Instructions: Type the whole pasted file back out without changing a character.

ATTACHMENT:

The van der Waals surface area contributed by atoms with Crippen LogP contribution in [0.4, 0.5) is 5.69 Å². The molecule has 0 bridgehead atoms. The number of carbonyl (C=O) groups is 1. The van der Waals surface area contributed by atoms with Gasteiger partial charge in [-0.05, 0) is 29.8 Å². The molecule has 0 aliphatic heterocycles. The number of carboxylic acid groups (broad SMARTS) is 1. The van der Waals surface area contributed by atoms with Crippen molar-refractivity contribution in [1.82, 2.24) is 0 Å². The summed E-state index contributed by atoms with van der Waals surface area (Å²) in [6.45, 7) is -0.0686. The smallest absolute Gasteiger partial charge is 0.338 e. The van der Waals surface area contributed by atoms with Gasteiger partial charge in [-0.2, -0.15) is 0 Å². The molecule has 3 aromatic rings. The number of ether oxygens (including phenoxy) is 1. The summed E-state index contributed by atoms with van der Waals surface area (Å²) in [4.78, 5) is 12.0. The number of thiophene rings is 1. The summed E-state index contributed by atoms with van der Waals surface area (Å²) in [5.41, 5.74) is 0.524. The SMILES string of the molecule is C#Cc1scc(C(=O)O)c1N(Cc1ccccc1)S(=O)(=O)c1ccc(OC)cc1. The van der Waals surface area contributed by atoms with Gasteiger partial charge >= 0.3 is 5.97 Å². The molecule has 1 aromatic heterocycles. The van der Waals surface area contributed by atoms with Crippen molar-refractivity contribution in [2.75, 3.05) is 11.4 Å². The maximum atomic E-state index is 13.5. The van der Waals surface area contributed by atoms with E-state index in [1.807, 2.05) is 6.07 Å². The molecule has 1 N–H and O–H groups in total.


The van der Waals surface area contributed by atoms with Crippen LogP contribution in [0.4, 0.5) is 5.69 Å². The molecule has 0 bridgehead atoms. The number of carbonyl (C=O) groups is 1. The van der Waals surface area contributed by atoms with Gasteiger partial charge in [-0.05, 0) is 29.8 Å². The molecule has 0 aliphatic heterocycles. The number of carboxylic acid groups (broad SMARTS) is 1. The van der Waals surface area contributed by atoms with Crippen molar-refractivity contribution in [1.82, 2.24) is 0 Å². The summed E-state index contributed by atoms with van der Waals surface area (Å²) in [6.45, 7) is -0.0686. The smallest absolute Gasteiger partial charge is 0.338 e. The van der Waals surface area contributed by atoms with Gasteiger partial charge in [-0.2, -0.15) is 0 Å². The molecule has 3 aromatic rings. The number of ether oxygens (including phenoxy) is 1. The summed E-state index contributed by atoms with van der Waals surface area (Å²) in [4.78, 5) is 12.0. The number of thiophene rings is 1. The summed E-state index contributed by atoms with van der Waals surface area (Å²) in [5.41, 5.74) is 0.524. The SMILES string of the molecule is C#Cc1scc(C(=O)O)c1N(Cc1ccccc1)S(=O)(=O)c1ccc(OC)cc1. The van der Waals surface area contributed by atoms with Gasteiger partial charge >= 0.3 is 5.97 Å². The molecule has 1 aromatic heterocycles. The van der Waals surface area contributed by atoms with Crippen molar-refractivity contribution in [2.75, 3.05) is 11.4 Å². The maximum atomic E-state index is 13.5. The van der Waals surface area contributed by atoms with E-state index in [1.807, 2.05) is 6.07 Å². The molecule has 1 N–H and O–H groups in total.